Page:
from Amanda Bennett
Before I was afflicted I went astray, but now I keep your word. – Psalm 119:67
When my life was consumed by PTSD, my best attempts to describe my inner turmoil always felt like code for something else, a gesture toward a more basic affliction underlying the specifics of my sorrow. My complete personal cataclysm exposed but did not cause the shattering at my center. When my treatment finally began to work and my mental chaos died down, I was able to name the woundedness that did not shift with medication: something was broken between me and God, a hole where union should be, a loss of intimacy that felt both primal and urgent, a tear across the ground of my spirit which is most properly called original sin.
I had always believed that my closeness to God was in direct proportion to the minutes I spent in prayer. When I lost the capacity to sit in silence, I came face to face with my helplessness. I had never quite reached the basic ground of my selfhood in my spiritual disciplines, and I certainly never healed it. Even when prayer returned to me, I felt the gap in my relationship with God, and I no longer believed that if I prayed the right amount and knew the Bible well enough I would one day wake up whole. The distance from God I was aware of enough to avoid acknowledging no longer seemed like a trick of light I could resolve if given time.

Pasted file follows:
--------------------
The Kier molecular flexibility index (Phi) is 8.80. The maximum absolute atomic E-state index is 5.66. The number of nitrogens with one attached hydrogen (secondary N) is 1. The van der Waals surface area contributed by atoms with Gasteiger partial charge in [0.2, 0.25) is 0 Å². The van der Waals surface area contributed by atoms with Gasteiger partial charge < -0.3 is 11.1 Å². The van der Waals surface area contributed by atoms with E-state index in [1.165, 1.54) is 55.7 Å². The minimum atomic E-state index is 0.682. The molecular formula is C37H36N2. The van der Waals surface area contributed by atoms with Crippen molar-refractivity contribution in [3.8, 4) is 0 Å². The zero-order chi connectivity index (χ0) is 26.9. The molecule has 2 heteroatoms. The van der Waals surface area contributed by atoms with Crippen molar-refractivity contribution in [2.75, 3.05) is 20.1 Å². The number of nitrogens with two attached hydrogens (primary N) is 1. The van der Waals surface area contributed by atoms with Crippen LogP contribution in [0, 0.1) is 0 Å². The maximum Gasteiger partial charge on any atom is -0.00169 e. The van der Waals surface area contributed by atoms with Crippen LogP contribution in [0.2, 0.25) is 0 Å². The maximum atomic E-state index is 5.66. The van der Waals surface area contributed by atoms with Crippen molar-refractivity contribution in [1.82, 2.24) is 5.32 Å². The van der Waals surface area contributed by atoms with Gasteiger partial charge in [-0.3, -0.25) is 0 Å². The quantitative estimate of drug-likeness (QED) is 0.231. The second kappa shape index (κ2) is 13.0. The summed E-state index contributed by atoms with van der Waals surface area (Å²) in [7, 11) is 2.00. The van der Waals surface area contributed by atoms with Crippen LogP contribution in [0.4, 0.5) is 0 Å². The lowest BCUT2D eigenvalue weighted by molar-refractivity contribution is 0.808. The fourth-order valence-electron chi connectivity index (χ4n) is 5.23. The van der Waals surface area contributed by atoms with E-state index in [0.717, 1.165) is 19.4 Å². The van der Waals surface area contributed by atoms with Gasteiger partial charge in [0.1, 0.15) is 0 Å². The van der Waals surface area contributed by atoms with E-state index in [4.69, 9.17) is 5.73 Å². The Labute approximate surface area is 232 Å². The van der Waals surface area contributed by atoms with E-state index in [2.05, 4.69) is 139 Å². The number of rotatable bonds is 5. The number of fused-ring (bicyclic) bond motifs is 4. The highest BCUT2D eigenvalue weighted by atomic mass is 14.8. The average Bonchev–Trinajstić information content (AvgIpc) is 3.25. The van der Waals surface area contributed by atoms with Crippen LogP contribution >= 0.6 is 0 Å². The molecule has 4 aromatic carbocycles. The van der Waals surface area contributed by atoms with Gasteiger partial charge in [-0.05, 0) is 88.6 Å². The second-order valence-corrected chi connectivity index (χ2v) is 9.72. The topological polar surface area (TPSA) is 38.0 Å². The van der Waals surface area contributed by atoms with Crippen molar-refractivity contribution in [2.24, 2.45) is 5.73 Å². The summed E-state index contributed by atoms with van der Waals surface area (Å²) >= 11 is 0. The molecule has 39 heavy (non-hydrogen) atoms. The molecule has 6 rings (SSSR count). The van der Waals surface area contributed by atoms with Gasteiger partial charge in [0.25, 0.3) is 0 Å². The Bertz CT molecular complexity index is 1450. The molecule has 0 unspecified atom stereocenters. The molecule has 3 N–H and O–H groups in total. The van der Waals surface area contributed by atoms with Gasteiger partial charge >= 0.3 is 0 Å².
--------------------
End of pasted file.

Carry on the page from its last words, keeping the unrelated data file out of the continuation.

I don’t have an explanation for suffering, but I know what affliction did for me: it stripped me down to the nakedness of my spirit and showed me my true poverty. Grief revealed the ache of God’s absence at the bottom of my heart, and by unveiling my soul to me it created the possibility for healing. I learned to ask that this distance might be filled. I cannot say that I perfectly keep God’s law now, but in the last several months I have begun to be conscious of the abiding presence of Christ at the core of my spirit, an immutable bond grounded in grace underneath everything I think and do. Deeper than absence is union.
I study theology at Boston College and always end up quoting the Nicene Creed after I drink cocktails. I never voluntarily end conversations, and I am allergic to practical application and action steps. You can find me in a room by scanning the room for my curly red hair and exaggerated fear of being misunderstood.